Like many B2B marketers, you’re probably assessing how digital display ads fit into your 2014 marketing mix. We’re all learning more about how ads can deliver relevant messages and forge a connection between a brand and its customers. Of course, “connections” are nice to have, but if you’re a little wary of whether that type of engagement really moves the revenue needle, you’re not alone.
As ad technology improves and becomes increasingly integrated with marketing technology platforms, it’s getting easier to leverage the power of display ads for B2B marketers. In fact, if you’re able to collaborate with sales to target and track ad campaigns with specific accounts, it’s a whole different ballgame.
Suddenly, your ad campaign is no longer just a “nice to have” for marketing – it’s a key growth driver for sales.
Suddenly, your ad campaign is no longer just a “nice to have” for marketing – it’s a key growth driver for sales. So how do you go about running a successful account-based ad campaign?
We talked to Chris Geddes, a Targeting Solutions Consultant, to get his perspective on best practices. He shared the following four steps to building a complete, account-based ad campaign. Here’s his battle-tested advice:
- Build an account list The first step to an account-based ad campaign is building a list of key accounts determined jointly by sales, marketing, and anyone else with purchasing influence within an organization. Your future buyers will closely resemble your current buyers in terms of industry, revenue, company size and other firmographic data, so it’s important to understand those essential characteristics. This list helps you avoid paying for clicks and views from companies that will never be your customers.
- Review your named account list and segment accordingly Your next step is to review and segment the companies on the named account list. Just because your list is “sales approved” does not mean it should be your final, universal advertising list. It’s highly likely that your list contains a mix of existing customers, prospects and partners. The core message for each of these groups is different, therefore they shouldn’t receive the same ad creative. For advertising purposes, segment these target accounts into smaller lists. You can segment by stage in the buyer’s journey, company size, industry, etc.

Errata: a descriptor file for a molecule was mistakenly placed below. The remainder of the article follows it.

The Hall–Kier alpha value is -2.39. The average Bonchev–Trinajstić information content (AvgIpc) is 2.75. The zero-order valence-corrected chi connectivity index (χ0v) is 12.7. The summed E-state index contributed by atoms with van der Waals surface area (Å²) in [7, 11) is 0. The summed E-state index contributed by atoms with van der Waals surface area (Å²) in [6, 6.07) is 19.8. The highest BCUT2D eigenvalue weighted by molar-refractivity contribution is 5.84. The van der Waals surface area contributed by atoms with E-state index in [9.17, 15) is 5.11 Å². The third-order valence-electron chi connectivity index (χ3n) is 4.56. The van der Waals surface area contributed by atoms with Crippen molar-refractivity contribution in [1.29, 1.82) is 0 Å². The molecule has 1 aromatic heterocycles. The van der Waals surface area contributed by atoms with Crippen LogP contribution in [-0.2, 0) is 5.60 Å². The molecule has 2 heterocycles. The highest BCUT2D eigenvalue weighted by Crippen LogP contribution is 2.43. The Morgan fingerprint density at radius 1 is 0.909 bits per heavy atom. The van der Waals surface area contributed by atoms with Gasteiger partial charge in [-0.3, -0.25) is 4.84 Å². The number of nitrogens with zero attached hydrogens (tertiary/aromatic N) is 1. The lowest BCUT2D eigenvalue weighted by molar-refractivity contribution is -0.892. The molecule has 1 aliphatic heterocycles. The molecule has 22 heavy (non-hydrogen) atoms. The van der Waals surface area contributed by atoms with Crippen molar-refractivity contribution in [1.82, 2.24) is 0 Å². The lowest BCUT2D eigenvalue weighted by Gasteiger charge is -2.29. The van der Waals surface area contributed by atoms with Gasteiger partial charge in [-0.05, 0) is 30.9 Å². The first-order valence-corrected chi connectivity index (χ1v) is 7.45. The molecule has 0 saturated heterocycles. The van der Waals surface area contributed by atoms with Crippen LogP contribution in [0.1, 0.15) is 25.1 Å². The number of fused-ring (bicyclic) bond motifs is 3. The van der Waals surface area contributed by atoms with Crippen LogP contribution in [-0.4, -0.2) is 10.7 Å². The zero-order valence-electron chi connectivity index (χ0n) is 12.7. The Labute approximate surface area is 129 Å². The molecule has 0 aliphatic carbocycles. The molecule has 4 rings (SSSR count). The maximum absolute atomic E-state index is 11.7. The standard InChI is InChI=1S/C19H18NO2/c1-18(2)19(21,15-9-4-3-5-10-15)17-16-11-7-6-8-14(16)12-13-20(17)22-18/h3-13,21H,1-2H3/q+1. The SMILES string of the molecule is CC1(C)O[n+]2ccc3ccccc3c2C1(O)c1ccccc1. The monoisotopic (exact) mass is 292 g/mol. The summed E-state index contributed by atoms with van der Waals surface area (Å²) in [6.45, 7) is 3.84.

- Determine whether your creative matches the segment Once you’ve made these distinctions, it’s time to think about personalized messages that are appropriate for each unique segment. For example, existing customers don’t need to contact sales. Prospects would rather learn what you do before filling out a form. In other words: matching relevant creative to the correct segment is essential to a successful campaign. You’ll also want to consider how your call-to-action aligns to both your creative and your audience segment. Often, the goal of ad campaigns is lead gen and the creative becomes all about driving audiences to a registration form. In fact, new prospects won’t necessarily want to share their information until they know something about your products or services. At the early stages of a campaign, the focus should be on education and awareness.
As you get deeper into your segmentation, you can map messages to where an account falls in the buyer’s journey. You can also create content that specifically targets a specific industry, location or account.
- Make your website experience consistent with the advertising experience What happens if a target company fails to click an ad but still is intrigued enough to visit your website to learn more later? Will your advertising message be easily accessible and recognizable on the homepage? On average, a landing page has less than 4 seconds to capture the viewers’ attention, and the homepage is the largest landing page a company can create.
Consistent messaging across campaign elements such as your display ad creative and your website content is essential. Without it, your target accounts won’t hang around long enough to let you know they’re interested.
It’s Worth It
The steps above may seem like more work than the average top-of-the-funnel ad campaign, but there is a corresponding reward. If you invest some dedicated planning time into your ad campaign at the very beginning you’ll be rewarded for your efforts with not only higher quality leads but better results in subsequent advertising programs. More importantly, you’ll create the foundation for meaningful engagement with your customers for the duration of the lifecycle.